I’ve been thinking a lot about how social media is affecting the way we look at our own bodies and what we think we should be doing. This is a subject I’m really passionate about so I wanted to share my thoughts.
Most of us spend at least some time on social media each day, scrolling through images of single moments captured from someones life. Yet for some reason, we forget that these pictures do not show what goes on the rest of the day.
I personally love Instagram. I spend a lot of time on it (maybe more than I should sometimes…) and I have been using it as a medium to build my personal brand. But as I have become more involved and interested in learning the strategies behind it, I have also learned why it can be so dangerous for people’s self-love and body image.
Fitness is very “in” right now. In seconds you can find an account to follow with these super lean fitness models showing off their 6-pack or sticking out their booty in a tiny bikini. Which is awesome if you’re looking for some motivation, but you need to be careful who you follow and how you are letting these photos affect you.
Over the years, especially this last year, I have learned a LOT about how you can manipulate your diet to get a certain physique. I researched and worked with other professionals to really understand how these people get so lean.
Then, I tried it. Not to the extreme of bikini competitors (that’s just a level I am not, and may not ever be, ready to commit to), but I wanted to see how hard I could push myself and my self-discipline. I went to the gym twice a day most days (strength in the morning, cardio later), being strict with my meal plan, and putting sleep and my health at the top of my priority list.
This had its pros and cons, like everything. Some days, I felt absolutely amazing. I remember waking up one day and telling my boyfriend I felt like Superwoman. I wanted to eat a gigantic salad and go run a marathon. This lasted for a few days, and then I had a few days where I didn’t want to get out of bed. This was lesson #1 – our bodies are different every single day.
This is a strange concept and is harder to accept than you may think. Our hormones (especially for us females) literally change every day, even if its slightly. Depending on how sensitive you are, this can directly affect your energy levels, mood, hunger, soreness, and motivation. You have to learn to roll with the punches and push through those hard days. If you only commit on the days you feel good, you are only going to get a piece of the results.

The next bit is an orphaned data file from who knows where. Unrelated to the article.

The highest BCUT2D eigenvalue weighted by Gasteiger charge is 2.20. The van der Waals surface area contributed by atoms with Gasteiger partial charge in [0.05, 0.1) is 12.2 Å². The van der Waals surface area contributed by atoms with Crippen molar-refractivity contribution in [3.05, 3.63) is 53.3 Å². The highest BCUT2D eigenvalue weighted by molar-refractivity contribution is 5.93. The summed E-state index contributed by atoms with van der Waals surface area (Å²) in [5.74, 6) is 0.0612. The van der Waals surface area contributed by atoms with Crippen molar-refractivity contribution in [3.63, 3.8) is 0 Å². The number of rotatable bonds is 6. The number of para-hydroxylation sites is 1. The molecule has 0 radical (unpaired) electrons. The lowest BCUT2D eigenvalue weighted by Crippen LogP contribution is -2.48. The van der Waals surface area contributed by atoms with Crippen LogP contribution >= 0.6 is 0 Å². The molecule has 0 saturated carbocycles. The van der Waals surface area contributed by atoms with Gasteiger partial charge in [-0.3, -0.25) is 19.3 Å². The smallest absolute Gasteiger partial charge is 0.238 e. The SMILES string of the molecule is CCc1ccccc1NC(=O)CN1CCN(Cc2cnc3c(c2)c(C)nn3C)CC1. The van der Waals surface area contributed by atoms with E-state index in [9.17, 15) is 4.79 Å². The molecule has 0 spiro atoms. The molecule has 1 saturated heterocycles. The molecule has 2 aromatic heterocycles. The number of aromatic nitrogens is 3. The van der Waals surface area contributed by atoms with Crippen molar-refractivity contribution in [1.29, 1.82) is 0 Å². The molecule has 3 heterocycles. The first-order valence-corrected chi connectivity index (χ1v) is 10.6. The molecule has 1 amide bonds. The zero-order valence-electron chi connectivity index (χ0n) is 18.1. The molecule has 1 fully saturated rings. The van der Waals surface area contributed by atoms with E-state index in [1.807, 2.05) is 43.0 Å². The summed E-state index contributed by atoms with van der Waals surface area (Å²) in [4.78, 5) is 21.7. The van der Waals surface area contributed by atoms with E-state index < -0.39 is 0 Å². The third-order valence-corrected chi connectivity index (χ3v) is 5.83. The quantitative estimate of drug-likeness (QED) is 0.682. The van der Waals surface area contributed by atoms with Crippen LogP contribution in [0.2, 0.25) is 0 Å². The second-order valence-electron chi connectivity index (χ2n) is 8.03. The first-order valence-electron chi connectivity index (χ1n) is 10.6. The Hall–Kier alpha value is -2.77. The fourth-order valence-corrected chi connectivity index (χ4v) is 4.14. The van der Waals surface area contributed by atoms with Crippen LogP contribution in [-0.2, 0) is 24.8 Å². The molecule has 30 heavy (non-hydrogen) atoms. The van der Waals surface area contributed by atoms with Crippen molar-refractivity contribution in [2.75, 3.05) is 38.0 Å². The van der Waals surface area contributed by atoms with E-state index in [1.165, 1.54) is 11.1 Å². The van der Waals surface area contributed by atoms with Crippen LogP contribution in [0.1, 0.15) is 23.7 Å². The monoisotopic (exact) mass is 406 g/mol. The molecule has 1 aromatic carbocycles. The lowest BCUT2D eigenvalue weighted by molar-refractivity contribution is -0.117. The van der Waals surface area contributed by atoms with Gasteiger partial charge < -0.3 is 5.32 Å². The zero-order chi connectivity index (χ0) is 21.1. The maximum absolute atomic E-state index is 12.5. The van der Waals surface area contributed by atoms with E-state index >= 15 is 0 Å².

Lesson #2 – As often as I have heard this, I never truly believed it until my latest “lean out” – You can not gain muscle and lose weight at the same time.
This was really hard for me mentally. The whole reason I enjoy working out is because it makes me feel powerful and strong. This is what got me into the fitness industry in the first place. Yet I soon realized if I really wanted to commit to getting the aesthetics I was working for, I had to lower my calories, increase cardio, and basically keep my body fueled with just enough energy to get through my workouts. My strength went down, and my workouts felt forced. But I was getting the aesthetic results I was looking for. So I had to really keep my mind focused on what my specific goal was and not worry about anything else in order to keep my motivation.
Coming back to the topic of social media brings me lesson #3 – You have to find your own happy place. You may find one picture and say “That’s the one. That’s what I want to look like.” And you may get there if you push hard enough, and I strongly encourage you to do it if it is truly something you want. But please, set a time period. You have to remember, most of these people have a “leaning phase” and a “bulking phase”. This basically means they get that lean, book a bunch of shoots and stock up on photos, and then spend a few months eating more and building up muscle.
This allows your body to recover from the kind of depletion it takes to achieve that physique. This is where a lot of competitors get into trouble, because you get so addicted to looking that ripped that you forget to let your body recover and come back to a healthy weight. You have to find the point where your body feels good and energized.
This is what I will be working on now. There have been moments where I have thought “well what if I just keep going for a few more weeks? I could REALLY see my abs then…” and I will. After a few months of allowing my body to recover, feeding it more, and building up some more muscle, I will lean out again. Because I truly have enjoyed it, but I need to keep it at a healthy pace. Reality is, this is a lifestyle. I am not going to wake up with a six-pack every day, and that’s okay.
It’s important to remember this is a marathon, not a sprint. Don’t ruin your metabolism with fad diets and hours of cardio just to end up gaining the weight back once you run out of energy. Do your research or work with someone who knows their stuff. In a world filled with highlights of people’s lives, you need to put effort into finding out the real processes behind people’s success stories.